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What challenges do central banks face to implement environmental, social, and governance investing?

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ESG concept of environmental, social and governance in sustainable business | © ESG concept of environmental, social and governance in sustainable business | ©

Central bank reserve managers are seeking ways to incorporate environmental, social, and governance (ESG) factors into their fixed-income investments.

Central bank reserves have collectively grown to over $14 trillion, yet only one in six central banks considers social, governance, and environmental (ESG) factors in their investments. Our team set out to answer why reserve managers incorporate ESG into their portfolios. We published our findings in a primer on ESG for reserve managers to respond to central banks' growing demand for knowledge on ESG in their investments. The practice of incorporating ESG factors into investment decisions has developed over the past 60 years for equity investors, but only recently has it gained ground among fixed-income investors.

Challenges to Implementing an ESG Strategy

Implementing ESG in investment approaches presents four main challenges. First, a uniform definition of ESG is still lacking, and investors consider many factors under the broad term ESG. Second, investors lack consistent accounting frameworks and disclosures, constraining their ability to compare and assess investments across all areas of ESG. Third, empirical research on the impact of applying ESG on financial returns is still inconclusive, especially in the fixed-income space. Fourth, measuring whether impact investment achieves its desired effects is difficult.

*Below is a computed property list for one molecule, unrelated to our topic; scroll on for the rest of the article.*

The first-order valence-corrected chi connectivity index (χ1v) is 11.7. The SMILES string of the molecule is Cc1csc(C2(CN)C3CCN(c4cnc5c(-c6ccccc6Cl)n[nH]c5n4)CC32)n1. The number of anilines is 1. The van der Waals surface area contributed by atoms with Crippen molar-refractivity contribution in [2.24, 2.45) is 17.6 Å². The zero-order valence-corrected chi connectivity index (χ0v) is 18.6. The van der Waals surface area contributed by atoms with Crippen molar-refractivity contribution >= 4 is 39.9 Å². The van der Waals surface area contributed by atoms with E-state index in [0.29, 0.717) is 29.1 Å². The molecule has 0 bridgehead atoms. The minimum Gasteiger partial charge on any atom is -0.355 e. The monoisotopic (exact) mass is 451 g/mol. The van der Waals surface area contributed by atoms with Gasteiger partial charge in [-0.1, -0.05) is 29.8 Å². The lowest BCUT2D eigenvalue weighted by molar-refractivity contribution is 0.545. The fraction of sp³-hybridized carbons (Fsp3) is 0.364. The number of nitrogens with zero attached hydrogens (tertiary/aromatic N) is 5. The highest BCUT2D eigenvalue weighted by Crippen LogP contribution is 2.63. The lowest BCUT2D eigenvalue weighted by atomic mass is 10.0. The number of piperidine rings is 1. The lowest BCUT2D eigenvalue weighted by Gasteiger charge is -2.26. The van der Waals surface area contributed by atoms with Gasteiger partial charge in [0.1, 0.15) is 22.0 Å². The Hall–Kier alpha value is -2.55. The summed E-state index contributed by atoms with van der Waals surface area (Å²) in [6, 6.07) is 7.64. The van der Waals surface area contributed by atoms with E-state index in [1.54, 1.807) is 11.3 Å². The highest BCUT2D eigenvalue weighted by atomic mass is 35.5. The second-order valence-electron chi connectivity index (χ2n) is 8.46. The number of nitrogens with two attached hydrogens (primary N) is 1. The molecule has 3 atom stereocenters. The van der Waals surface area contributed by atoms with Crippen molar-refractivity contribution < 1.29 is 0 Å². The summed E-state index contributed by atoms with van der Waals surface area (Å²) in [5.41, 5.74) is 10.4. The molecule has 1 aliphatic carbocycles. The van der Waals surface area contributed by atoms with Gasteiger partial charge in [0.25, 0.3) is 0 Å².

However, the most important constraint for fixed-income investors is the size of the thematic or labeled bond market, which finances entities and projects with ESG objectives. This market is very small, concentrates on few issuers, and has lower liquidity than the market for conventional bonds. The market represents about 3.5 percent of total global bond issuance. The investable universe is $621 billion, representing a small fraction (i.e., 0.5 percent) of the global bond market.

Central banks use conservative investment guidelines, which narrows the availability of possible ESG investments. These institutions typically invest in sovereign, supranational, and agency issuers with high credit ratings, further reducing the set of eligible thematic bonds. Central banks would have to consider alternative investments with higher risk, such as corporate bonds, and for many banks this is not a viable solution.

Central banks need to ensure that their approach to ESG is consistent with the existing reserve management framework and the traditional investment objectives of safety, liquidity, and return.  Incorporating ESG considerations into reserve management can be consistent with traditional investment objectives if, for example, ESG analysis could improve risk management and support the safety objective. We found that regardless of whether sustainability becomes a fourth objective, including ESG considerations in the investment policy is the most effective way to institutionalize this practice.  The participation of central bank boards in this decision is critical, as it can guide management and staff throughout the implementation phase of the ESG approach.